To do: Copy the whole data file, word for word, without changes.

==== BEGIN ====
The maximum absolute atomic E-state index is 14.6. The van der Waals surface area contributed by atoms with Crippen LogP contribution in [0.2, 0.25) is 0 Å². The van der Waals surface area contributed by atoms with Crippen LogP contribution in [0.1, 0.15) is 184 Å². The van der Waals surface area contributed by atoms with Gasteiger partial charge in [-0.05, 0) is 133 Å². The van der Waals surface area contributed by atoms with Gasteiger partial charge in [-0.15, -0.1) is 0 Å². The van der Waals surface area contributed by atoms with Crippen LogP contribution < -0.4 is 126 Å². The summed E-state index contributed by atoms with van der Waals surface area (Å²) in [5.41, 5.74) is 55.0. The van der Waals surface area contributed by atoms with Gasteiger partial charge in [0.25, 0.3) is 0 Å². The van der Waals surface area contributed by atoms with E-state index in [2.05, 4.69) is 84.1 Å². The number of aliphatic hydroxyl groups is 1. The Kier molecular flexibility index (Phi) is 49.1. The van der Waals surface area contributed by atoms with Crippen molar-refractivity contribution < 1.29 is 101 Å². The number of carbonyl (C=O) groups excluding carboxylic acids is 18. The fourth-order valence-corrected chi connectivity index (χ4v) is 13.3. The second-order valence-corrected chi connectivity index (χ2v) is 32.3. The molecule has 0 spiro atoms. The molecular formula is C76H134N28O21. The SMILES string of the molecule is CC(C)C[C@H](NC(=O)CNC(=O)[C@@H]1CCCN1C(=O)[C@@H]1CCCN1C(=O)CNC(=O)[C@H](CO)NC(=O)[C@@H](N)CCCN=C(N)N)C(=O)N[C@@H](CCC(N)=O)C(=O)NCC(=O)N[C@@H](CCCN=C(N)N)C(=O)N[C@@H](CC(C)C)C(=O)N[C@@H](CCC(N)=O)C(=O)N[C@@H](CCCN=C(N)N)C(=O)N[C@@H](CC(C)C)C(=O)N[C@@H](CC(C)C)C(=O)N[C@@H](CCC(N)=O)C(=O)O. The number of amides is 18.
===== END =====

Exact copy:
The maximum absolute atomic E-state index is 14.6. The van der Waals surface area contributed by atoms with Crippen LogP contribution in [0.2, 0.25) is 0 Å². The van der Waals surface area contributed by atoms with Crippen LogP contribution in [0.1, 0.15) is 184 Å². The van der Waals surface area contributed by atoms with Gasteiger partial charge in [-0.05, 0) is 133 Å². The van der Waals surface area contributed by atoms with Gasteiger partial charge in [-0.15, -0.1) is 0 Å². The van der Waals surface area contributed by atoms with Crippen LogP contribution < -0.4 is 126 Å². The summed E-state index contributed by atoms with van der Waals surface area (Å²) in [5.41, 5.74) is 55.0. The van der Waals surface area contributed by atoms with Gasteiger partial charge in [0.25, 0.3) is 0 Å². The van der Waals surface area contributed by atoms with E-state index in [2.05, 4.69) is 84.1 Å². The number of aliphatic hydroxyl groups is 1. The Kier molecular flexibility index (Phi) is 49.1. The van der Waals surface area contributed by atoms with Crippen molar-refractivity contribution < 1.29 is 101 Å². The number of carbonyl (C=O) groups excluding carboxylic acids is 18. The fourth-order valence-corrected chi connectivity index (χ4v) is 13.3. The second-order valence-corrected chi connectivity index (χ2v) is 32.3. The molecule has 0 spiro atoms. The molecular formula is C76H134N28O21. The SMILES string of the molecule is CC(C)C[C@H](NC(=O)CNC(=O)[C@@H]1CCCN1C(=O)[C@@H]1CCCN1C(=O)CNC(=O)[C@H](CO)NC(=O)[C@@H](N)CCCN=C(N)N)C(=O)N[C@@H](CCC(N)=O)C(=O)NCC(=O)N[C@@H](CCCN=C(N)N)C(=O)N[C@@H](CC(C)C)C(=O)N[C@@H](CCC(N)=O)C(=O)N[C@@H](CCCN=C(N)N)C(=O)N[C@@H](CC(C)C)C(=O)N[C@@H](CC(C)C)C(=O)N[C@@H](CCC(N)=O)C(=O)O. The number of amides is 18.